I think you'll be fine. I wouldn't hesitate to use one for an antelope hunt. Like the others have said, just watch the road conditions on the non-paved roads.
 

bullbugle307

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Jul 19, 2018
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The outback would probably be just fine. You would have to be mindful of the weather; snow or rain and those dirt roads in Wyoming turn to a slick mess.
Depends on when/where I'm going. If I can I just take my wife's Corolla. If I'm expecting bad weather or roads I take my F150. Next open tag is Wyoming pronghorn north-east or Cheyenne, I'll be taking the Corolla.
I've hauled several pronghorn home in the trunk of my old ford contour. In SE Wyoming, there were very few places I couldn't access with that car as long as I was willing to do a little walking.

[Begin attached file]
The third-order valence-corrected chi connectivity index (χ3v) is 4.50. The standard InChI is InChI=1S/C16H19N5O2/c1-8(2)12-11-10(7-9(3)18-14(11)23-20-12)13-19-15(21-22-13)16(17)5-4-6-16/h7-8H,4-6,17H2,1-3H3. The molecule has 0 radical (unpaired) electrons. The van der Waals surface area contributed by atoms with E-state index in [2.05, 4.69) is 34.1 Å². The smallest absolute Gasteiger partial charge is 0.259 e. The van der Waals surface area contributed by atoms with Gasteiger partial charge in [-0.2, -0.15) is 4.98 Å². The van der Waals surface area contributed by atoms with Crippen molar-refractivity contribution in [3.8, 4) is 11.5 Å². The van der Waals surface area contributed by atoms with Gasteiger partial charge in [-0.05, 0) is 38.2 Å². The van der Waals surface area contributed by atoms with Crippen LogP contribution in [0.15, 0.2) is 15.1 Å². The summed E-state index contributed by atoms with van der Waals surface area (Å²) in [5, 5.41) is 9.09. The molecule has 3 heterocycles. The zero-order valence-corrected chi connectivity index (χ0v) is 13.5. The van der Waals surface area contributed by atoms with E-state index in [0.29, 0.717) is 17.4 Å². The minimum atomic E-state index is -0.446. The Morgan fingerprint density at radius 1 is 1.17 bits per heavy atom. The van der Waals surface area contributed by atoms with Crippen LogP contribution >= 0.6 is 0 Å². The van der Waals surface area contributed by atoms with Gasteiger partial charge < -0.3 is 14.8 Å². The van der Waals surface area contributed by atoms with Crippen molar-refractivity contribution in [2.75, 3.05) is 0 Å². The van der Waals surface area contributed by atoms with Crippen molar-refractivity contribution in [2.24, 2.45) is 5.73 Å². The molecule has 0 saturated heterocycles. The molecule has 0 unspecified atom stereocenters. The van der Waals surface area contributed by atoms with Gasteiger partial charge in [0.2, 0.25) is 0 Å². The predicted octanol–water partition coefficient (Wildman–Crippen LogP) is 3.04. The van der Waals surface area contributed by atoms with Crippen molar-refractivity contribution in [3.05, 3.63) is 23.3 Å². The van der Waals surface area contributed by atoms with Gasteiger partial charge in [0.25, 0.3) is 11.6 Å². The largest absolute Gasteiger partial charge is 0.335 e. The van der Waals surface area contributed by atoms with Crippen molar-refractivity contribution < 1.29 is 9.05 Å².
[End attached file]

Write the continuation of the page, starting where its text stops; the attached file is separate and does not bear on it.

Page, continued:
Werty

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Apr 23, 2018
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Bzn, mt
04 Hyundai sante fe, I've put 1 elk and 1deer in last year. Its smaller than a razor, cost less than one. I'm also short enough to sleep in it. It's all wheel drive. Its awesome
 

EastTNHunter

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Jun 13, 2018
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Very cool. I really appreciate all of the replies. I went from an 02 F250 Supercrew 4WD to this Outback due to fuel economy killing me on my long commute to and from work. I really like the car but I’m still getting used to not having a truck.
 

NYyotekiller

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Dec 29, 2018
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Midwestern, NY
Can’t go wrong with the Subaru. Like previously mentioned, their AWD system can be superior to most trucks 4WD system. Also, they have more ground clearance than the majority of the newer half ton pickups on the road today as well. Only negative to a truck might be overall cargo capacity.
 

nrpate05

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Jan 5, 2015